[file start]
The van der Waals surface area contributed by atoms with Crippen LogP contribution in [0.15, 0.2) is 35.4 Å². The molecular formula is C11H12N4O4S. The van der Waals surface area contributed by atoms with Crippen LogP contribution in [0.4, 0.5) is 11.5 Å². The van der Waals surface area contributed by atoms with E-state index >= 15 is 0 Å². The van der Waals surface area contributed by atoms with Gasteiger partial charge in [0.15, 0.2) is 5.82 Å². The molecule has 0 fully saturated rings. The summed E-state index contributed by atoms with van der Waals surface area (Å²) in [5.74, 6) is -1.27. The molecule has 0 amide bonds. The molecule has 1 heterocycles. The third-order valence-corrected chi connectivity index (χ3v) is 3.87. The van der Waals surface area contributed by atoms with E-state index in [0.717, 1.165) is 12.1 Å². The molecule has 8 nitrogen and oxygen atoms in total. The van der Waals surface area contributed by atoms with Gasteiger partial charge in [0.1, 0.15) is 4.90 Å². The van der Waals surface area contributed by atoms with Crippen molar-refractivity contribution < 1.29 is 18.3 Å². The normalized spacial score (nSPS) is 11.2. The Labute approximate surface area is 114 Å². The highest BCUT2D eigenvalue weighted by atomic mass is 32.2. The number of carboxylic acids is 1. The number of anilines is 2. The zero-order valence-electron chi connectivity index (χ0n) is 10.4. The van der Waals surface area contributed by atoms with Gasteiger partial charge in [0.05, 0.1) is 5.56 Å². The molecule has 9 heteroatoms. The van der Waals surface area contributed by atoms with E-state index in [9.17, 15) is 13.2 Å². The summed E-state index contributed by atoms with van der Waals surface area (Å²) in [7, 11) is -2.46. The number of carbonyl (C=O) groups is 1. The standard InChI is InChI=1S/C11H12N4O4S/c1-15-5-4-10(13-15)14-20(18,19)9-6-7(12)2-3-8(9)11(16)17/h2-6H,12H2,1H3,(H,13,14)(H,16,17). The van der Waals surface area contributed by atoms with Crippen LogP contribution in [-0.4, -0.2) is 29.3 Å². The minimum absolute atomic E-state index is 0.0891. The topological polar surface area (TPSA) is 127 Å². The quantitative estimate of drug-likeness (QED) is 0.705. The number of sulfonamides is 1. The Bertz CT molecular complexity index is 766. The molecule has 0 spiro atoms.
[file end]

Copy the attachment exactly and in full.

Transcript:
The van der Waals surface area contributed by atoms with Crippen LogP contribution in [0.15, 0.2) is 35.4 Å². The molecular formula is C11H12N4O4S. The van der Waals surface area contributed by atoms with Crippen LogP contribution in [0.4, 0.5) is 11.5 Å². The van der Waals surface area contributed by atoms with E-state index >= 15 is 0 Å². The van der Waals surface area contributed by atoms with Gasteiger partial charge in [0.15, 0.2) is 5.82 Å². The molecule has 0 fully saturated rings. The summed E-state index contributed by atoms with van der Waals surface area (Å²) in [5.74, 6) is -1.27. The molecule has 0 amide bonds. The molecule has 1 heterocycles. The third-order valence-corrected chi connectivity index (χ3v) is 3.87. The van der Waals surface area contributed by atoms with E-state index in [0.717, 1.165) is 12.1 Å². The molecule has 8 nitrogen and oxygen atoms in total. The van der Waals surface area contributed by atoms with Gasteiger partial charge in [0.1, 0.15) is 4.90 Å². The van der Waals surface area contributed by atoms with Crippen molar-refractivity contribution < 1.29 is 18.3 Å². The normalized spacial score (nSPS) is 11.2. The Labute approximate surface area is 114 Å². The highest BCUT2D eigenvalue weighted by atomic mass is 32.2. The number of carboxylic acids is 1. The number of anilines is 2. The zero-order valence-electron chi connectivity index (χ0n) is 10.4. The van der Waals surface area contributed by atoms with Gasteiger partial charge in [0.05, 0.1) is 5.56 Å². The molecule has 9 heteroatoms. The van der Waals surface area contributed by atoms with E-state index in [9.17, 15) is 13.2 Å². The summed E-state index contributed by atoms with van der Waals surface area (Å²) in [7, 11) is -2.46. The number of carbonyl (C=O) groups is 1. The standard InChI is InChI=1S/C11H12N4O4S/c1-15-5-4-10(13-15)14-20(18,19)9-6-7(12)2-3-8(9)11(16)17/h2-6H,12H2,1H3,(H,13,14)(H,16,17). The van der Waals surface area contributed by atoms with Crippen LogP contribution in [-0.4, -0.2) is 29.3 Å². The minimum absolute atomic E-state index is 0.0891. The topological polar surface area (TPSA) is 127 Å². The quantitative estimate of drug-likeness (QED) is 0.705. The number of sulfonamides is 1. The Bertz CT molecular complexity index is 766. The molecule has 0 spiro atoms.